WhatsApp hoax: There isn't a Ministry of Interior Regulation, and it's not tapping your calls

Stop forwarding fake WhatsApp messages.
WhatsApp hoax: There isn't a Ministry of Interior Regulation, and it's not tapping your calls
WhatsApp hoax: There isn't a Ministry of Interior Regulation, and it's not tapping your calls
Written by:

It was in early 2010 when instant messaging platform, WhatsApp, was launched. The world was taken by storm with the technology that connected friends, family and even strangers from every part of the world. Discussions, memes, photos and videos, do’s and don’ts became common on the social media application, and in the recent past, has also become a place to circulate fake news.

Group chats on WhatsApp have circulated messages about shortage of salt and sugar,  a fake picture of Prime Minister Narendra Modi sweeping the floor in his younger days, a fake video that led to the Muzaffarnagar riots, and even the new Rs 2000 note concealing a GPS chip.

The latest viral WhatsApp message doing the rounds is that the Ministry of Interior Regulation is recording and saving phone conversations and monitoring social networking platforms.

The WhatsApp forward even goes so far as to claim that “your devices are connected to ministry systems".

Let’s look at the facts:

First, India doesn’t have a Ministry of Interior Regulation, it’s a figment of the WhatsApp creator’s imagination. We also checked the Press Information Bureau and the Ministry of Telecommunications website. They have not released any circular or press release that can validate these messages that are currently doing the rounds. The news is only circulated on WhatsApp, which is far from a credible and verifiable source of information.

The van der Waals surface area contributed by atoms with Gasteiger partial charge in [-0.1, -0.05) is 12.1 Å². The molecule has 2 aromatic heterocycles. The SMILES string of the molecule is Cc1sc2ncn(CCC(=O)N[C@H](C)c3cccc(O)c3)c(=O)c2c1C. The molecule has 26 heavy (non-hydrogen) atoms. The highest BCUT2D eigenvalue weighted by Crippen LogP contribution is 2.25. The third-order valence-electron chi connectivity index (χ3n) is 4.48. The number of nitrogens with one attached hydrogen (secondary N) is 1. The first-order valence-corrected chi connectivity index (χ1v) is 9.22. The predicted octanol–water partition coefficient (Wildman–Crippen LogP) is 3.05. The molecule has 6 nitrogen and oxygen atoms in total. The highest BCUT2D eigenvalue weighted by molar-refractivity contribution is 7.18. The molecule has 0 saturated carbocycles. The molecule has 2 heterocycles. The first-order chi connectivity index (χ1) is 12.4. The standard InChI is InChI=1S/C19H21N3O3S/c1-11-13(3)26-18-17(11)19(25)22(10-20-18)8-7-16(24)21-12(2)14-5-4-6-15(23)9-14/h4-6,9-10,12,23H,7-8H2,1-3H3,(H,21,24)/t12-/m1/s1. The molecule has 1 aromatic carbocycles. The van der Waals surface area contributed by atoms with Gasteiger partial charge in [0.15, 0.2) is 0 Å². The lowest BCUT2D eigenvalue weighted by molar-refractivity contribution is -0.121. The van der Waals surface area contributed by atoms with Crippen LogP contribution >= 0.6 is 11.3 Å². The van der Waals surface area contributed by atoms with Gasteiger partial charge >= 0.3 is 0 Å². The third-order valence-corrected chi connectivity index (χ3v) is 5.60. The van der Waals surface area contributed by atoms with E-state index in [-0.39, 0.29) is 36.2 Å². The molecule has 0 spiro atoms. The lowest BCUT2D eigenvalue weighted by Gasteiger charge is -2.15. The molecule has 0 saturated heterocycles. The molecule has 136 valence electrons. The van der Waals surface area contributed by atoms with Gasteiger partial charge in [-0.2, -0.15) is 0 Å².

Second, Article 21 of the Indian Constitution clearly states that no person shall be deprived of his life or personal liberty except according to procedure established by law. Under this, ideally, no governmental/public body can record, save or monitor a citizen’s private conversations. The government of a democratic country cannot, without any legal circumstance, invade the privacy of its citizens.

But that’s not to say that the government isn’t necessarily spying on you through covert means. In fact, in 2013, the Indian government rolled out a surveillance programme allowing security agencies and income tax officials to tap phone calls, and monitor social media accounts of selected targets without oversight by courts or parliaments, reported Reuters.  According to 2016 Medianama report, the surveillance system is live in New Delhi, Delhi and Mumbai and would be operationalised in the rest of the country in a phased manner. But this has been limited to selected targets, it’s not blanket surveillance. And even if the government is spying on you, it’s hardly going to send you a WhatsApp forward informing you of it.   

Third, WhatsApp is almost completely encrypted from end-to-end, which makes it almost impossible to track the movement of messages, making it fairly simple for someone to start a trail of fake news messages without ever being able to go back to the original sender. Additionally, if this news were true, it would have been covered by the media, even if not by the government.

The only message that should be circulated is to inform everyone about the lack of authenticity of these messages.

Related Stories

No stories found.
The News Minute